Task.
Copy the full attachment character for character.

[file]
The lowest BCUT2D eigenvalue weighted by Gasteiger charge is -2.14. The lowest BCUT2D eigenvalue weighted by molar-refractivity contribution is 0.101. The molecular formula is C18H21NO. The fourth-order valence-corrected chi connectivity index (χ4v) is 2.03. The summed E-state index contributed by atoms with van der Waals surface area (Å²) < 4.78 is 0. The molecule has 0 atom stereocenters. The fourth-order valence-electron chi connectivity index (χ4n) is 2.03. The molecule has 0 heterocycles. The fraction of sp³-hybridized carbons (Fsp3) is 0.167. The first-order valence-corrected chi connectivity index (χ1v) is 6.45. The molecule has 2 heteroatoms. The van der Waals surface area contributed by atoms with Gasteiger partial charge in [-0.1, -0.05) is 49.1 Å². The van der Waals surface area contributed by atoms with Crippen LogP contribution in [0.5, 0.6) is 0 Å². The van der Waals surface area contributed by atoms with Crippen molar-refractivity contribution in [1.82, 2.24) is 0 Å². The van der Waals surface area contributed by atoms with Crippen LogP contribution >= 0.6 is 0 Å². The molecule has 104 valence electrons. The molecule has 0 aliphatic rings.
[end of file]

The lowest BCUT2D eigenvalue weighted by Gasteiger charge is -2.14. The lowest BCUT2D eigenvalue weighted by molar-refractivity contribution is 0.101. The molecular formula is C18H21NO. The fourth-order valence-corrected chi connectivity index (χ4v) is 2.03. The summed E-state index contributed by atoms with van der Waals surface area (Å²) < 4.78 is 0. The molecule has 0 atom stereocenters. The fourth-order valence-electron chi connectivity index (χ4n) is 2.03. The molecule has 0 heterocycles. The fraction of sp³-hybridized carbons (Fsp3) is 0.167. The first-order valence-corrected chi connectivity index (χ1v) is 6.45. The molecule has 2 heteroatoms. The van der Waals surface area contributed by atoms with Gasteiger partial charge in [-0.1, -0.05) is 49.1 Å². The van der Waals surface area contributed by atoms with Crippen LogP contribution in [0.5, 0.6) is 0 Å². The van der Waals surface area contributed by atoms with Crippen molar-refractivity contribution in [1.82, 2.24) is 0 Å². The van der Waals surface area contributed by atoms with Crippen LogP contribution >= 0.6 is 0 Å². The molecule has 104 valence electrons. The molecule has 0 aliphatic rings.